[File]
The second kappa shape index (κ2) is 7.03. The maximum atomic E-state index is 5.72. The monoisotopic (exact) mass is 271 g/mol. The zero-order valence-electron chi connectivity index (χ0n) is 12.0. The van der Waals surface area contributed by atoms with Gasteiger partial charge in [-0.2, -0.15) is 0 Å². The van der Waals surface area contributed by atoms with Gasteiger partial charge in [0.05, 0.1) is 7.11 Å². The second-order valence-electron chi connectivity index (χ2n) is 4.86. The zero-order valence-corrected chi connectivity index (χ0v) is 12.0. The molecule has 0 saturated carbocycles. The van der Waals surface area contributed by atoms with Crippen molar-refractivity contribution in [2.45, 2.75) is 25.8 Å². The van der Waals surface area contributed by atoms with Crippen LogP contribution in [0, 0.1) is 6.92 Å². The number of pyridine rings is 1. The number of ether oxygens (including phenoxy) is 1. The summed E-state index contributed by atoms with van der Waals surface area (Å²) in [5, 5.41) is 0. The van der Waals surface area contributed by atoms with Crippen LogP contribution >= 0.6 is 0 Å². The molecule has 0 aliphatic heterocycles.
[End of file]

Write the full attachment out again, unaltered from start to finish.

The second kappa shape index (κ2) is 7.03. The maximum atomic E-state index is 5.72. The monoisotopic (exact) mass is 271 g/mol. The zero-order valence-electron chi connectivity index (χ0n) is 12.0. The van der Waals surface area contributed by atoms with Gasteiger partial charge in [-0.2, -0.15) is 0 Å². The van der Waals surface area contributed by atoms with Gasteiger partial charge in [0.05, 0.1) is 7.11 Å². The second-order valence-electron chi connectivity index (χ2n) is 4.86. The zero-order valence-corrected chi connectivity index (χ0v) is 12.0. The molecule has 0 saturated carbocycles. The van der Waals surface area contributed by atoms with Crippen molar-refractivity contribution in [2.45, 2.75) is 25.8 Å². The van der Waals surface area contributed by atoms with Crippen LogP contribution in [0, 0.1) is 6.92 Å². The number of pyridine rings is 1. The number of ether oxygens (including phenoxy) is 1. The summed E-state index contributed by atoms with van der Waals surface area (Å²) in [5, 5.41) is 0. The van der Waals surface area contributed by atoms with Crippen LogP contribution >= 0.6 is 0 Å². The molecule has 0 aliphatic heterocycles.